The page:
Our backyard ecosystem has undergone a change, and I suspect it’s our fault.

For years, my wife and I have been backyard birdwatchers. At a late breakfast on the weekend or lunch during the week, we’d be dazzled by the volume of activity just on the other side of the kitchen window.

Our unofficial bird count is substantial to say the least: A handful of different types of sparrows, at least as many different types of finches, blue jays, cardinals, juncos, three or more types of woodpeckers, kinglets, grosbeaks, wrens, nuthatches, chickadees, robins, mourning doves, screech owls and more. And that’s just off the top of my head.

So over the years, we’ve added feeders. And added feeders. And added feeders.

Two or three have sunflower seed. One has thistle seed for the finches. One has a songbird mix. And another three or four have suet this time of year.

So on a typical lunch hour, we’d see clouds of birds swoop back and forth from feeder to bush, from feeder to our neighbor’s hedge.

The feeders also attracted squirrels, because the birds can be messy when they’re chowing down. It wasn’t uncommon to see five or six at a time.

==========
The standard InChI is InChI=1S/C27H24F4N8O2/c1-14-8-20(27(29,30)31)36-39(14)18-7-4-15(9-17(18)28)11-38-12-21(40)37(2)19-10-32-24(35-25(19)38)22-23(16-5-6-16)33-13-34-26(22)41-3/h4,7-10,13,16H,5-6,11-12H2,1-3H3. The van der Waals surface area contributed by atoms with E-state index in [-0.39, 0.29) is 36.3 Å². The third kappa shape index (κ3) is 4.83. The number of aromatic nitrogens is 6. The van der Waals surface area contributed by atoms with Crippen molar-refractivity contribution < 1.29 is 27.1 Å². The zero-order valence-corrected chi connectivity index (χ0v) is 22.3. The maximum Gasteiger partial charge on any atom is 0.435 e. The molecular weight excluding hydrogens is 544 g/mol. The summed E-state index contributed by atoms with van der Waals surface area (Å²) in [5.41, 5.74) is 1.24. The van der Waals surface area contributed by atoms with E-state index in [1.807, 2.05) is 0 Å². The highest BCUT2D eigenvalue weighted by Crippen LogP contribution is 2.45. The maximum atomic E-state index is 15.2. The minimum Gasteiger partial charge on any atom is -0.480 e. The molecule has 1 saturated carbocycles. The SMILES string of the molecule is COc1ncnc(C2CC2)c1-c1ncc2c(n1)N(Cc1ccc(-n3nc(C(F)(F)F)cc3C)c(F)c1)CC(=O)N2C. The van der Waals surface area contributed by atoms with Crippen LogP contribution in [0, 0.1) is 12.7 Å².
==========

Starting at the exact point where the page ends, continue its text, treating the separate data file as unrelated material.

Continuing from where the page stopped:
Until a few weeks ago.

“I think we have a hawk,” said my wife.

She pointed at a shape high in the branches of a towering oak tree in a neighbor’s backyard.

“I think we have a hawk,” she repeated.

I thought so too.

And the evidence on the ground also pointed in that direction.

A feeder that usually requires re-filling once a week was still half full when I checked it. One that holds an enormous amount of sunflower seeds was nearly as full as it had been on Christmas Eve.

The clouds of birds had taken shelter elsewhere.

The squirrels became sparser as well. At times, the backyard was squirrel-free. Instead of half a dozen, a typical day in early January saw two or three squirrels at the most.

On New Year’s Eve, our hawk paid a closer visit.

As that nasty, cold rain came down the last day of the year, our hawk perched in a redbud tree close to the house for a good chunk of the evening.

Most of the time, it’s out of sight. But we know the hawk is there.

The birds and squirrels know it too.

So the feeders are full now for weeks at a time, and the view of our backyard ecosystem is far less engaging than it used to be.

It’s our fault, of course. We set out to attract birds. It never occurred to us to post a “No Hawks Allowed” sign.

As if that would have worked.